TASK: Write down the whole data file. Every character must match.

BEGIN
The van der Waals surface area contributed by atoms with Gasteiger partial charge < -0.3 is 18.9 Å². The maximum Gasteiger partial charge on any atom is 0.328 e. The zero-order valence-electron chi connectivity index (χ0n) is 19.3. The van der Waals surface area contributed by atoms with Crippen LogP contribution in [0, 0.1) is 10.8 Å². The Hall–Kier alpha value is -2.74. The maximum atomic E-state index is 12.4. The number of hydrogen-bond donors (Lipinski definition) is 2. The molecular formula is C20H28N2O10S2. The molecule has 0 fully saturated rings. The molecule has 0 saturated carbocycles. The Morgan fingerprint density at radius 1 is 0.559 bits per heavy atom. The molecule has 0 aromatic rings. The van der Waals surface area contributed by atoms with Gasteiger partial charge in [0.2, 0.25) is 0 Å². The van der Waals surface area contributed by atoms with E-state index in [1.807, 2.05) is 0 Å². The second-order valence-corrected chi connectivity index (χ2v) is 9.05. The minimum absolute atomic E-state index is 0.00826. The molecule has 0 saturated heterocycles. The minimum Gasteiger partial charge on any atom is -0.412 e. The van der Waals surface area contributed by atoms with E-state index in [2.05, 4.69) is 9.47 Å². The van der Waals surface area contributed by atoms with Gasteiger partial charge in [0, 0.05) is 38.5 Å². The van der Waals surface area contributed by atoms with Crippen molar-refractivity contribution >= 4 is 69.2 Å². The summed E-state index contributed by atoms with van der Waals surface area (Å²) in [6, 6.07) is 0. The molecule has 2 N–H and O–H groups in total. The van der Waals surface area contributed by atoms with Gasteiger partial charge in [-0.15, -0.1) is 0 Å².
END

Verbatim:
The van der Waals surface area contributed by atoms with Gasteiger partial charge < -0.3 is 18.9 Å². The maximum Gasteiger partial charge on any atom is 0.328 e. The zero-order valence-electron chi connectivity index (χ0n) is 19.3. The van der Waals surface area contributed by atoms with Crippen LogP contribution in [0, 0.1) is 10.8 Å². The Hall–Kier alpha value is -2.74. The maximum atomic E-state index is 12.4. The number of hydrogen-bond donors (Lipinski definition) is 2. The molecular formula is C20H28N2O10S2. The molecule has 0 fully saturated rings. The molecule has 0 saturated carbocycles. The Morgan fingerprint density at radius 1 is 0.559 bits per heavy atom. The molecule has 0 aromatic rings. The van der Waals surface area contributed by atoms with Gasteiger partial charge in [0.2, 0.25) is 0 Å². The van der Waals surface area contributed by atoms with E-state index in [1.807, 2.05) is 0 Å². The second-order valence-corrected chi connectivity index (χ2v) is 9.05. The minimum absolute atomic E-state index is 0.00826. The molecule has 0 saturated heterocycles. The minimum Gasteiger partial charge on any atom is -0.412 e. The van der Waals surface area contributed by atoms with E-state index in [2.05, 4.69) is 9.47 Å². The van der Waals surface area contributed by atoms with Gasteiger partial charge in [0, 0.05) is 38.5 Å². The van der Waals surface area contributed by atoms with Crippen molar-refractivity contribution >= 4 is 69.2 Å². The summed E-state index contributed by atoms with van der Waals surface area (Å²) in [6, 6.07) is 0. The molecule has 2 N–H and O–H groups in total. The van der Waals surface area contributed by atoms with Gasteiger partial charge in [-0.15, -0.1) is 0 Å².